Of pleasing proportions, the unusual and unique ebonised display cabinet, the entire carcass front modelled from Indian textile printing blocks, the two glazed arched doors with original knob handles with gilded borders opening to reveal a velvet lined interior with four shelves and lower storage section, the doors having blue and ivory patterned silk inlay panels, the whole being pseudo-colonial and surviving from the late nineteenth century.
The cabinet is in good overall condition and proves very original. The interior has been relined with black velvet with brass cabouchons. The whole of the exterior is original and there are no significant losses, damages or restoration to note.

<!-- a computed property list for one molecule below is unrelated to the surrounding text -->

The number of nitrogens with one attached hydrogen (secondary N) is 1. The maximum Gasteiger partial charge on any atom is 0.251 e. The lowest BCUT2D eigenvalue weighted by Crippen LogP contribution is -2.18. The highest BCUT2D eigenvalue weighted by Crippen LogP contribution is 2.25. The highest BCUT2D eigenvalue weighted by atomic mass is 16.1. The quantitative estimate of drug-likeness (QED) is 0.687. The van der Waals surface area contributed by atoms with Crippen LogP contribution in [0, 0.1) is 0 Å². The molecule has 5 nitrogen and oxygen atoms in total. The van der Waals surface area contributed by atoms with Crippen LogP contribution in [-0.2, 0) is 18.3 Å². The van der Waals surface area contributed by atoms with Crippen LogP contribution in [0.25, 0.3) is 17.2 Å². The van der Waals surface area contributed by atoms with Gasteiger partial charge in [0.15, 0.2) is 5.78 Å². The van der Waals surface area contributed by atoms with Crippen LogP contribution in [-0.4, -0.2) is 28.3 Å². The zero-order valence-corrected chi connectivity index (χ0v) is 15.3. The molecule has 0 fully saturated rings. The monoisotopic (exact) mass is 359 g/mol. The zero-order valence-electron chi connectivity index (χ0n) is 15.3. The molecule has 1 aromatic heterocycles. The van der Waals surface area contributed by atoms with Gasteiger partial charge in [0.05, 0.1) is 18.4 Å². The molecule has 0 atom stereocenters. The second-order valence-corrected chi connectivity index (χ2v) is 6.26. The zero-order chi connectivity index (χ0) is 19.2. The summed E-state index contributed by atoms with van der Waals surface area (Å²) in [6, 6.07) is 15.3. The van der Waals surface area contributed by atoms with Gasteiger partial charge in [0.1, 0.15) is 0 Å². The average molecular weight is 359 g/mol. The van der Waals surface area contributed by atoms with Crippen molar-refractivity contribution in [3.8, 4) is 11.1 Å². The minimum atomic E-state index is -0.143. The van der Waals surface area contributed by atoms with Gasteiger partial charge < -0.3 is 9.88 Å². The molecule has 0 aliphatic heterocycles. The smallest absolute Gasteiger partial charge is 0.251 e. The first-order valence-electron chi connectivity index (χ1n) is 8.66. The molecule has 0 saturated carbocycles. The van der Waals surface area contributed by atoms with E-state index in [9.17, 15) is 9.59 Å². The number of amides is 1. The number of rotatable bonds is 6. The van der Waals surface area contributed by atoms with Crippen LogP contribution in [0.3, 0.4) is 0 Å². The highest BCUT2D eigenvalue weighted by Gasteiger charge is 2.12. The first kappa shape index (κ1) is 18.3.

This one-off creation would have been entirely created on a whim, a flight of fancy, and it would have been commissioned for a particular place in a prominent home. The owner would have most likely used it as a ‘wunderkammer’ or curiosity cabinet and probably had ties to the far east. The proportions are shallow and the textile printing blocks are almost certainly of Indian origin.